Intellectual Citizenship and the Problem of Incarnation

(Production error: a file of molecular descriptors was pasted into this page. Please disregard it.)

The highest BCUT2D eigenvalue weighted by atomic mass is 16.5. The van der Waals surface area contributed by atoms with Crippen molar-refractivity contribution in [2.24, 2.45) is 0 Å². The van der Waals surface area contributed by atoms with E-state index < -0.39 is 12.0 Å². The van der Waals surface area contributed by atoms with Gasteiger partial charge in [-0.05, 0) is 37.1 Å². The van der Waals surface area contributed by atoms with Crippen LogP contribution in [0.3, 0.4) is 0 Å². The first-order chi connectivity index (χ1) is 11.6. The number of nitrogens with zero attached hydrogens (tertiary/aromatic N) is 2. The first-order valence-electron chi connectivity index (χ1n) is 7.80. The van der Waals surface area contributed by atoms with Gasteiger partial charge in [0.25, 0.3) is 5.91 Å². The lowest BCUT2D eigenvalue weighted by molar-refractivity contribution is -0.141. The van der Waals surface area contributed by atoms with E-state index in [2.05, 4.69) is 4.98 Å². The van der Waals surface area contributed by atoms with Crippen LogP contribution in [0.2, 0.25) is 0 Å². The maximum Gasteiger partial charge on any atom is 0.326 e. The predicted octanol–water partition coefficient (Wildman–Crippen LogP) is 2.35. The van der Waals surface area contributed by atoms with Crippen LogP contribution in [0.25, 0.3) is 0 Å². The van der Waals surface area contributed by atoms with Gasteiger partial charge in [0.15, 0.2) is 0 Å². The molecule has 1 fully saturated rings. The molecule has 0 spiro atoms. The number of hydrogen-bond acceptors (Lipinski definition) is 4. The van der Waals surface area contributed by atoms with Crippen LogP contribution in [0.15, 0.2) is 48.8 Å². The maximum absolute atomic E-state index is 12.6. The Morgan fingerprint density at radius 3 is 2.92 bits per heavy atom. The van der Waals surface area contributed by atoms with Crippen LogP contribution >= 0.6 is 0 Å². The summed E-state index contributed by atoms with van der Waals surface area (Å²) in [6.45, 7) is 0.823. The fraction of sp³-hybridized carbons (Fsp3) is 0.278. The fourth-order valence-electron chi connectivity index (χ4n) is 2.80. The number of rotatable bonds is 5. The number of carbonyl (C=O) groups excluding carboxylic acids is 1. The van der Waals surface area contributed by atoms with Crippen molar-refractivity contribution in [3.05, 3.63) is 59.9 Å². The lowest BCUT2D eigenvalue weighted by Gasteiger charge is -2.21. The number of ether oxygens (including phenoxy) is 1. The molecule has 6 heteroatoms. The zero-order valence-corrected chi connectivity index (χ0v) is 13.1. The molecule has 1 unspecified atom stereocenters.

“Who has the right to know?” asks Jean-Francois Lyotard. “Who has the right to eat?” asks Peter Madaka Wanyama. This book asks: “what does it mean to be a responsible academic in a ‘northern’ university given the incarnate connections between the university’s operations and death and suffering elsewhere?” Through studies of the “neoliberal university” in Ontario, the “imperial university” in relation to East Timor, the “chauvinist university” in relation to El Salvador, and the “gendered university” in relation to the Montreal Massacre, the author challenges himself and the reader to practice intellectual citizenship everywhere from the classroom to the university commons to the street. Peter Eglin argues that the moral imperative to do so derives from the concept of incarnation. Herethe idea of incarnation is removed from its Christian context and replaced with a political-economic interpretation of the embodiment of exploited labor. This embodiment is presented through the material goods that link the many’s compromised right to eat with the privileged few’s right to know.
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